JEDDAH: The Nike Pro Hijab may have been more than a year in the making, but its impetus can be traced much further back to an ongoing cultural shift that has seen more Muslim women than ever embracing sport.
The movement first raised the international consciousness when a hijabi runner took the field at the 2012 London Olympics.
Nike on Tuesday launched their new Pro Hijab women-empowering initiative to further support Muslim women.
“Nike’s mission is to bring inspiration and innovation to all athletes,” said Megan Saalfeld, Global Nike spokeswoman. “And we’re thrilled that Nike can deliver a product innovation that female athletes in the region told us they wanted and needed.”
There is a growing demand for modest wear in the global market. Recently, Debenhams partnered with the world’s leading modest-wear clothing brand Aab for a new fashion range.
The New York fashion week 2017 witnessed a strong presence of modest wear as well. In just two seasons, Indonesian Muslim designer Anniesa Hasibuan has made the hijab her trademark — and dazzled New York fashion week’s catwalk by styling it with flowing, iridescent gowns fit.
Saalfeld, a 13-year Nike employee, told Arab News that Nike is inspired by the unique beauty and culture of the region, and have hosted several of their design team members in Dubai over the past year to learn more about the Middle East.
“Our designers met with people from all areas of the Dubai and GCC community,” Saalfeld said. “From athletes to local historians, writers to artists these sessions allow our teams to learn more about the region, what athletes here want and need to perform better, and allow them to take this inspiration back to Oregon,” she added.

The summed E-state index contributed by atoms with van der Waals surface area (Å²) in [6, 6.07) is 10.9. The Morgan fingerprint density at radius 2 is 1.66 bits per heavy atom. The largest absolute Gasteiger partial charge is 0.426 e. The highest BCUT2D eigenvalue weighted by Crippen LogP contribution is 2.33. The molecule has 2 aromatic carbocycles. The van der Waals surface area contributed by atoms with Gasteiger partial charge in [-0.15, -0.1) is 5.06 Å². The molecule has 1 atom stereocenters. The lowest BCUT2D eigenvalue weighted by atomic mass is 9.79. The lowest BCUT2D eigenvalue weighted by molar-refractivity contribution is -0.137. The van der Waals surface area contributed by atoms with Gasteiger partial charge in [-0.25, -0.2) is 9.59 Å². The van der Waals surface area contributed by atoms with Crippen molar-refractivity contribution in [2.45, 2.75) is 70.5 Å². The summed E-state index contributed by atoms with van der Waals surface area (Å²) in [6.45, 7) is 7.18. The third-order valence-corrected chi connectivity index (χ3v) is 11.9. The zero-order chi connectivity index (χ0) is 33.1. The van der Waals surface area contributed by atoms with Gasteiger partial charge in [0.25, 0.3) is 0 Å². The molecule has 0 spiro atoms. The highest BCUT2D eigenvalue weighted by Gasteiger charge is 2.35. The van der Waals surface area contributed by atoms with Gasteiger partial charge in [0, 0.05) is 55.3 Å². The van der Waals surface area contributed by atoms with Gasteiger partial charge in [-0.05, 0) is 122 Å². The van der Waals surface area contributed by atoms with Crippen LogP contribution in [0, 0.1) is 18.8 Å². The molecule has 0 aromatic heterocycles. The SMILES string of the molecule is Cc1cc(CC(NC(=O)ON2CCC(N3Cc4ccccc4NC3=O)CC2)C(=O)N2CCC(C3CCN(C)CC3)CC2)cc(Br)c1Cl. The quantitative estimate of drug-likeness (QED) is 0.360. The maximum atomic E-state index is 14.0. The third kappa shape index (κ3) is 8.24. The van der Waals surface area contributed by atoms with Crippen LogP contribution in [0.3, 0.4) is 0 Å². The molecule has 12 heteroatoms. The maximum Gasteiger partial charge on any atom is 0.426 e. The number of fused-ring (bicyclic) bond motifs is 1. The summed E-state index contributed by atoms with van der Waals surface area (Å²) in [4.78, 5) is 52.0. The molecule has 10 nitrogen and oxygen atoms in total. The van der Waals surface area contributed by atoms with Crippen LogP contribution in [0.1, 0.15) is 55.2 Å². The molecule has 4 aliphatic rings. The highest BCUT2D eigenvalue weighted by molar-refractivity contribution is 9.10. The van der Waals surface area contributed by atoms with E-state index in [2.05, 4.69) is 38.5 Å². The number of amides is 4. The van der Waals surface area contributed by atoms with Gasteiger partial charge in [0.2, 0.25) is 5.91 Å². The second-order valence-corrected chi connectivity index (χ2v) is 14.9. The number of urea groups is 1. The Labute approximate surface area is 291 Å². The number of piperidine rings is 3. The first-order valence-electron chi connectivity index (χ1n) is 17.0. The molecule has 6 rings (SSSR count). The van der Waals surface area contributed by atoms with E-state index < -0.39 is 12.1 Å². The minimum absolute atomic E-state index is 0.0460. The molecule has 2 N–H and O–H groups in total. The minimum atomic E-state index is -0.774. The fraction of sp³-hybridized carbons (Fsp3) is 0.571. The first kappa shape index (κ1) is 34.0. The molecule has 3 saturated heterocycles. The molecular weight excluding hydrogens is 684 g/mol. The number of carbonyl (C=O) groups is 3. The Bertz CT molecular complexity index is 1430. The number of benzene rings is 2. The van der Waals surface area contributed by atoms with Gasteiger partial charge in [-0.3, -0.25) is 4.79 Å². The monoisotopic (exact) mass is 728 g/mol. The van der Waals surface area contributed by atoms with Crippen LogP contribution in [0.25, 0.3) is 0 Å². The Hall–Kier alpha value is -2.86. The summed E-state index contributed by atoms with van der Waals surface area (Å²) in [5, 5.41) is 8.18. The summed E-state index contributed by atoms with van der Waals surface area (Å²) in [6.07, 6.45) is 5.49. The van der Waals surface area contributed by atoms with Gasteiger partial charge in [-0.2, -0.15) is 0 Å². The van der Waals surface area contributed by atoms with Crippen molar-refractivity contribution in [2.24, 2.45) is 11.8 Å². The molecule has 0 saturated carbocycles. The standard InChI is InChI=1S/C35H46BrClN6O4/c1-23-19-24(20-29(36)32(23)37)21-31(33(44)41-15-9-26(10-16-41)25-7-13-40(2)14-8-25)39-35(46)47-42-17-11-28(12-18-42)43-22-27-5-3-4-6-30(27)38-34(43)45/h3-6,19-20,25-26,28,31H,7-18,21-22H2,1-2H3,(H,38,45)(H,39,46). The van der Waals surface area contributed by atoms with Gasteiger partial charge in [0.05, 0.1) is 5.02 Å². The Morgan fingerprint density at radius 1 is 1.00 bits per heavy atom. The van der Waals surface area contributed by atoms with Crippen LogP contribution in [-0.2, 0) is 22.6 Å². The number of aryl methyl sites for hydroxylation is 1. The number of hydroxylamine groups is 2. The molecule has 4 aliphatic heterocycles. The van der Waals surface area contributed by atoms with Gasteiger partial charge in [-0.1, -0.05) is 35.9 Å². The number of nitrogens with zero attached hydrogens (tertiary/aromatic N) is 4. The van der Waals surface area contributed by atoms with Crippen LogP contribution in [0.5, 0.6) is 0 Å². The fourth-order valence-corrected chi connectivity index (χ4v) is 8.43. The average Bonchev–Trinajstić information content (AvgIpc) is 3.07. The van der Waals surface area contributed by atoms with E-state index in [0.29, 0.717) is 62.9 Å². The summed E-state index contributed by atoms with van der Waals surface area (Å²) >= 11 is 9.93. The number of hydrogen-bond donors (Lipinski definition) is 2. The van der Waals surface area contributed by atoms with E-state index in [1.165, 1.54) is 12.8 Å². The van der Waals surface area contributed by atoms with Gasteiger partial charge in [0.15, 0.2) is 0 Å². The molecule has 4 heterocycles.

Muslim consumer spending on clothing is estimated at $243 billion in 2015, according to the State of Global Islamic Economy’s report. The revenues from modest fashion clothing purchased by Muslim women have been estimated at $44 billion in 2015. Muslim spending on clothing is expected to reach $368 billion by 2021.
However, these figures were not the reason that prompted Nike’s initiative. “This wasn’t part of the design process,” Saalfeld said.
According to Saalfeld, Amna Al-Haddad, a weightlifter from the United Arab Emirates, visited the Nike World Headquarters in Oregon in January 2016. She met with designers and the team in Nike Sport Research Lab. When she told the team that she only had one hijab for competition and would like something that was more specific for sport, the team responded.
“We’re in a place where we can bring Nike’s first performance hijab to select athletes in this region, with plans to have it commercially available in early 2018 to athletes around the world,” Saalfeld added.
Princess Reema bint Bandar bin Sultan Al-Saud, vice president of Women’s Affairs of the General Authority of Sports, told Arab News that she is pleased to see that a global company like Nike sees the value in supporting the women of the Muslim community as this shows that sports truly can be inclusive.
“This is a game changer that opens up so many doors for girls in the region and around the world,” Al-Saud said.
Manal Rostom, Nike Run Club Coach, told Arab News the Nike Pro Hijab empowers her.
“As an athlete, you look up to role models who are endorsed by Nike and other big sports brands, and to have one of those brands support me as an Arab hijabi athlete, it empowers me to reach even greater heights, to run longer distances, because I have that support on me and behind me,” Rostom said.
Rostom said the sports hijab is a gift for women struggling whether to embrace hijab or not.
“This is the perfect gift and it goes beyond being a new product that Nike is selling – it’s going to empower all women to embrace hijab and embrace who they are,” she said.
Zahra Lari, an Emirati ice-skater, told Arab News that people might think or tell hijabi athletes that they cannot do certain things, “but I’m going to show them you (athletes) absolutely can,” she said. “I am covered, I am Muslim, I am from a desert country and I’m doing a winter sport. It’s fine to do what you love. My family is behind me, my country is behind me — and there’s no reason why I can’t achieve what I want to achieve.”